INSPIRED BY CRAFTSMANSHIP While I don’t have any one particular printing mentor, I am always inspired by printers whose focus is craftsmanship.
CREATIVE GEARS IN MOTION I always start a design on paper, creating a word list before I even start sketching. If I am working for a client, I am trying to find a direction that is appropriate for their particular project. If I am working on a project for myself it helps to narrow down my focus and create guidelines for the project. I have found there is nothing more challenging than a project with no restrictions – it is hard to do anything when you can do anything.
DESIGN + PRINT Since my background is in design, I often think of myself as a designer first and printer second. My work falls into three categories: non-letterpress design work, letterpress for fellow designers, and most often, seeing the job from ideation and design through printing.
FULL TIME FUN? I don’t print full time, yet. I also do the food ordering for a local gourmet food and wine shop. Half of the week is pure studio time, and the other half I like to print after work with a chunk of cheese and a glass of wine.
LADY LUCK I found my first press very much by chance. A friend of my dad’s was trying to sell his parents’ house, which had a complete print shop in the basement. They were struggling to find someone willing to buy everything and, preferring not to turn it into scrap, they were looking to give it away. At that point owning a press was more of a long-term fantasy than short-term goal, but it was an opportunity I couldn’t pass up. To say moving the press was a struggle is putting it lightly. Thankfully, I have some dedicated friends who spent a 17 hour day with me, in mid-August, hauling as much as we could out of that basement and back across the state.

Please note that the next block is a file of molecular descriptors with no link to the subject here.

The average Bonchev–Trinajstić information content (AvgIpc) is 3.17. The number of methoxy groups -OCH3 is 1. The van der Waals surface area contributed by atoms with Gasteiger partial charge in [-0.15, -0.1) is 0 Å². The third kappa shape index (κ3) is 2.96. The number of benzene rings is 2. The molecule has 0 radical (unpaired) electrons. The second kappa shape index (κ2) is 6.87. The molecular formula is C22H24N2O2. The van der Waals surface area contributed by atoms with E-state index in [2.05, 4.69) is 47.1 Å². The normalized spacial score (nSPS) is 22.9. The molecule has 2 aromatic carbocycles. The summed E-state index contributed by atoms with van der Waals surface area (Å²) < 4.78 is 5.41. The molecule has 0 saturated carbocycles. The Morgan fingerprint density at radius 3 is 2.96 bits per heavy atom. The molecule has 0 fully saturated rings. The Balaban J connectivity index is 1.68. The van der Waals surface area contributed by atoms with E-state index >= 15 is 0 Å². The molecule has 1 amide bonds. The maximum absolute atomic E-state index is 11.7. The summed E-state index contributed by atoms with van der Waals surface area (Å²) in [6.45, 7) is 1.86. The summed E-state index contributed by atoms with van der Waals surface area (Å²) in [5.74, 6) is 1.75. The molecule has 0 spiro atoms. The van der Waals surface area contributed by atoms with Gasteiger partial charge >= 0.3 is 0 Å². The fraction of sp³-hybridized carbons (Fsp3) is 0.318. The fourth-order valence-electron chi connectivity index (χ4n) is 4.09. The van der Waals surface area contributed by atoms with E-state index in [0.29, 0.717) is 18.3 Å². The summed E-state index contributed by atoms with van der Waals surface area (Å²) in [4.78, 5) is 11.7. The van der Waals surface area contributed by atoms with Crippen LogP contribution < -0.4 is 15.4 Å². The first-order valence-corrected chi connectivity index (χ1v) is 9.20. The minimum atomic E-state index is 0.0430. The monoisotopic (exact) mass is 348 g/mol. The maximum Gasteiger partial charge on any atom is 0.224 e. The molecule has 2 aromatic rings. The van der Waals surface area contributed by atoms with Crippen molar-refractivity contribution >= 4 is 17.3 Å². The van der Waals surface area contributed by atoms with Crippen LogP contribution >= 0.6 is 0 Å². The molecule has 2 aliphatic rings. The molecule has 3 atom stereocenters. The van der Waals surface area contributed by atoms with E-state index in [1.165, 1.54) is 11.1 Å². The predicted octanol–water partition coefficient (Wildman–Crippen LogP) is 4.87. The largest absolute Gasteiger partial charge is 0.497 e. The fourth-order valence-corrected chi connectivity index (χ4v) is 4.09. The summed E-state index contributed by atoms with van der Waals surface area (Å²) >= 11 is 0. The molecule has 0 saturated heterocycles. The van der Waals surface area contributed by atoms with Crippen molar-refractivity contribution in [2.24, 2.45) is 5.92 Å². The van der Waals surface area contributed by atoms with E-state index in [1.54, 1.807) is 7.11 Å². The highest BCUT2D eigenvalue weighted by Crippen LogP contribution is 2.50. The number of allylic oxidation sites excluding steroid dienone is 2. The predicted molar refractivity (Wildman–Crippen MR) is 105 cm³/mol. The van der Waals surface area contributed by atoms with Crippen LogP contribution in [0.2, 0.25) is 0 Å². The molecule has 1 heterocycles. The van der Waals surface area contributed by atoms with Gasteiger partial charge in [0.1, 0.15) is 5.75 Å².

SHOP TIPS Find mentors and ask for help, both in business and in printing. While there is something to be said for figuring things out for yourself, building a network and learning from other people’s experience is an invaluable asset.
WHAT’S NEXT Next on the list of skill sets to teach myself is die cutting. An old blueberry box full of dies was one of the treasures that came with the press, and I’m excited to put them to use. I am also planning my first workshop for this fall and starting on designs for a full holiday collection.
Huge thanks to Anna for letting us getting a sneak peek at Ginger Tree Press!